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first_imgJunior Griffin Smith doesn’t like to admit it, but his teammates insist he’s a perfectionist.Standing at 6-foot-3 and with a lean, athletic frame, Smith is hard to miss when he’s playing ultimate frisbee. He admits he’s not one of the team’s most skilled players, but as the president of the team, his attention to detail has become invaluable.Smith never wanted to be president. He wanted to be a captain, but realized the other players running for the position had more experience and knew the sport better, he said. This year, the club’s leadership made an overhaul by bringing in a new captain, two new coaches and a new president in Smith. He’s in charge of the team’s budget, planning tournaments and ensuring each member has filed the correct paperwork.“I don’t have that much game knowledge, Smith said, “So being able to help with logistics, paperwork, and making sure everything runs smoothly would probably help the team more than any strategy I give.”Luca Serio, one of three captains on the team, said Smith “really accelerated (to) the role of a president through his organization and ability to remain on top of things.”AdvertisementThis is placeholder textSmith ran for president unopposed, and now serves as the liaison between the club’s director and the rest of the team. He also coordinates game plans with the three team captains. Though Smith is nursing a pulled hamstring now, Serio said he’s noticed the improvements Smith has made as a player — Smith’s only been playing ultimate since his senior year of high school.“He continues to come to every practice, and he’s helping the other injured kids just get better,” Serio said. “He is determined to become a better thrower than I am, and he tells me that every day, and he does things in practice to prove it to me.”Trevor Kaminski, a freshman on the ultimate team, said Griffin and the rest of leadership made it a priority to foster a family-like bond amongst the team. One time, Smith invited a few rookies to the team house and cooked them ribs and macaroni and cheese. He then walked Kaminski home to Dellplain Hall to make sure he was safe.“I just see him as another resource,” Kaminski said. “He’s always positive and goes out of his way to help people, and it doesn’t matter who you are. He knows a lot about SU and even just life in general.”When Smith’s not on the field or running the ultimate frisbee club, he works as a student supervisor at MakerSpace, SU’s 3D printing and design studio. He’s also developed a Google Drive with homework, quizzes and tests to help engineering students on the ultimate team, Serio said.Karleigh Merritt-Henry | Digital Design EditorSmith is a mechanical engineering major, and he spends much of his free time — roughly 10 hours per week —in MakerSpace. He is currently working on two bioengineering projects. He leads a team in building a cheap bone drill for a nonprofit in India, and helps manufacture a rehabilitation device for patients with spinal stenosis.“He is always creating things, like magnets, stickers, and cutouts for t-shirts,” Serio said. “It’s pretty cool for him to be able to do that, and it’s really exciting to watch him go through all that stuff.”Despite a heavy course load —he also minors in computer science and biology — Smith said he’s not challenged by balancing his classwork with MakerSpace activities or the ultimate frisbee team, which practices three times a week and has tournaments on the weekends. Smith avoids all of social media except Facebook, he said, avoiding distractions that would “take away any bandwidth.”Smith spent the past summer working for CELLINK in Boston, Massachusetts, which makes 3D bioprinters. Smith said his dream job is to continue working with bioprinting, particularly the process of 3D printing with cells.“I have always wanted to help make something that can help save and improve people’s lives even after I’m gone, and I think this is certainly a way,” Smith said. Published on October 15, 2019 at 11:52 pm alsafaya@syr.edu Commentscenter_img Facebook Twitter Google+last_img read more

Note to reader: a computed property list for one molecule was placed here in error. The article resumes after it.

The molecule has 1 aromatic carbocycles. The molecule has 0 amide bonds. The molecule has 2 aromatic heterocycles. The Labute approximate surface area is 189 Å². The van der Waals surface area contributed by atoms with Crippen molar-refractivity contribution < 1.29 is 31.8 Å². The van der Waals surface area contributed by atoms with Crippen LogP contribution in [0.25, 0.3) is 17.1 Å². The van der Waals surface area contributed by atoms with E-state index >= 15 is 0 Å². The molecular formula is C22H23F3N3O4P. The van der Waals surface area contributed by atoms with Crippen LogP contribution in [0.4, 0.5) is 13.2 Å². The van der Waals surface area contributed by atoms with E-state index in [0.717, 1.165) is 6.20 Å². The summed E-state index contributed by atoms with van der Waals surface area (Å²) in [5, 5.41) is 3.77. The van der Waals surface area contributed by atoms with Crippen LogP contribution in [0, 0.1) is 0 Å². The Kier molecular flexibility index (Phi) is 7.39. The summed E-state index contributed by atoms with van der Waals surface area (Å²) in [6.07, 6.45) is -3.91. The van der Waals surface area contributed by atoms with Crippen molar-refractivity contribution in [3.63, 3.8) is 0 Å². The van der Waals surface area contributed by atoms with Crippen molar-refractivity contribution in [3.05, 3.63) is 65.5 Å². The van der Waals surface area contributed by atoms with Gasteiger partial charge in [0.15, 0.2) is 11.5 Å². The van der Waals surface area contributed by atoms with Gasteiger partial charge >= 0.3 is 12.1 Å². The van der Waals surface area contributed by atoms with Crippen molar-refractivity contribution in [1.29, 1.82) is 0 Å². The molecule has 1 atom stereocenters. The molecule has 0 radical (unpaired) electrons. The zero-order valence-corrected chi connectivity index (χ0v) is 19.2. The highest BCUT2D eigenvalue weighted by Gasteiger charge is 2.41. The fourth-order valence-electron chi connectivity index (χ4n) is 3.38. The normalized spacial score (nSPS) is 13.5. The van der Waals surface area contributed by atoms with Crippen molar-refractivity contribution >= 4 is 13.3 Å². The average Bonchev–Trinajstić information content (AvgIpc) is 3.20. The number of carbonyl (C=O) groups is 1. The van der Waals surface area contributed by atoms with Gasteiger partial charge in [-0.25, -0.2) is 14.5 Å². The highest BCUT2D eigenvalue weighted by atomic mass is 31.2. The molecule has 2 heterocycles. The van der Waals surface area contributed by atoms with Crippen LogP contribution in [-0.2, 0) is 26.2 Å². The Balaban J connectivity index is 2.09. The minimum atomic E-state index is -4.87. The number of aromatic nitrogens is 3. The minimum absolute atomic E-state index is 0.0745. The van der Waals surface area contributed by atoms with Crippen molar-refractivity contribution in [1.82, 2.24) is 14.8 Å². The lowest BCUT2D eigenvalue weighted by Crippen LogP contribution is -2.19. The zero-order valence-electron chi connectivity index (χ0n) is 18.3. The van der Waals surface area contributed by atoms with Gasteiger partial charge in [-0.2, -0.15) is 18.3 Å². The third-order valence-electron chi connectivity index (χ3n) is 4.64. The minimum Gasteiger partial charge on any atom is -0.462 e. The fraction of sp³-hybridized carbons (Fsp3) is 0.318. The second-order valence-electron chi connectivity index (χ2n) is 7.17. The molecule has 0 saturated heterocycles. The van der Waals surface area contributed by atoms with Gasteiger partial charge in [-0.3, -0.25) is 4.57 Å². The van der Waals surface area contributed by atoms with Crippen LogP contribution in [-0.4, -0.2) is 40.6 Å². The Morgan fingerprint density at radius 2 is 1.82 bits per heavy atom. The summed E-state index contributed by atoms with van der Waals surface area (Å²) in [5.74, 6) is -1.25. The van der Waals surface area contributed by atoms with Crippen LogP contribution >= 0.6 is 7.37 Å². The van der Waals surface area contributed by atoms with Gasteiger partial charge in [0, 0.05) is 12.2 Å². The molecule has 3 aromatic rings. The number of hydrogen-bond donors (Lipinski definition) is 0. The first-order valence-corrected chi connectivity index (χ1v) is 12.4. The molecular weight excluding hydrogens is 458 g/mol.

first_imgChelsea owner Roman Abramovich is ready to ­perform a major U-turn and re-open contract talks with Frank Lampard, writes the Sunday People.Sunday People Sport can reveal the Blues are close to announcing the£15million signing of Spain Under-21 international midfielder Isco but they are open to the idea of long-serving Lampard staying.After telling the club legend that he could leave, Stamford Bridge sources now insist they want to talk about a new deal.Lampard’s representatives have yet to hear from Chelsea, but the player is keen to stay in the hope of persuading the club to offer him a two-year agreement. Lampard scored a penalty in Chelsea’s 5-1 FA Cup demolition of Southampton yesterday to go level with Kerry Dixon on 193 goals for Blues.He is now just 10 goals shy of breaking Bobby Tambling’s club record of 202 – a mark Lampard is desperate to overhaul.Interim Blues boss Benitez said: “Frank is a good pro, he is doing well, he is under contract, and he is doing fine. I know they have conversations (over his contract) sometimes but the main thing for me as coach is to bring the best out of him.” Manchester United are considering a swoop for Lampard if the Blues fail to tie him up to an extension – and QPR are willing to offer Lamps a two-and-a-half year deal.But whatever happens to Lampard, Malaga starlet Isco is bound for Stamford Bridge.The Spanish club need to bring in significant sums of money in January to pay a huge tax bill.It is not yet clear whether Isco will move to west London this month or remain at Malaga for the rest of the season, possibly on a loan-back deal. The 20-year-old is an attacking midfielder who has scored six times for Malaga this season.last_img read more

first_imgSINGER ISLAND (WSVN) — A barge washed onto a Singer Island beach, Thursday, the Coast Guard said.The Coast Guard said the empty barge washed ashore after it disconnected from a tow boat.Crews are now working to remove the vessel as officials try to figure out who owns it and where it was heading.Copyright 2019 Sunbeam Television Corp. All rights reserved. This material may not be published, broadcast, rewritten or redistributed.last_img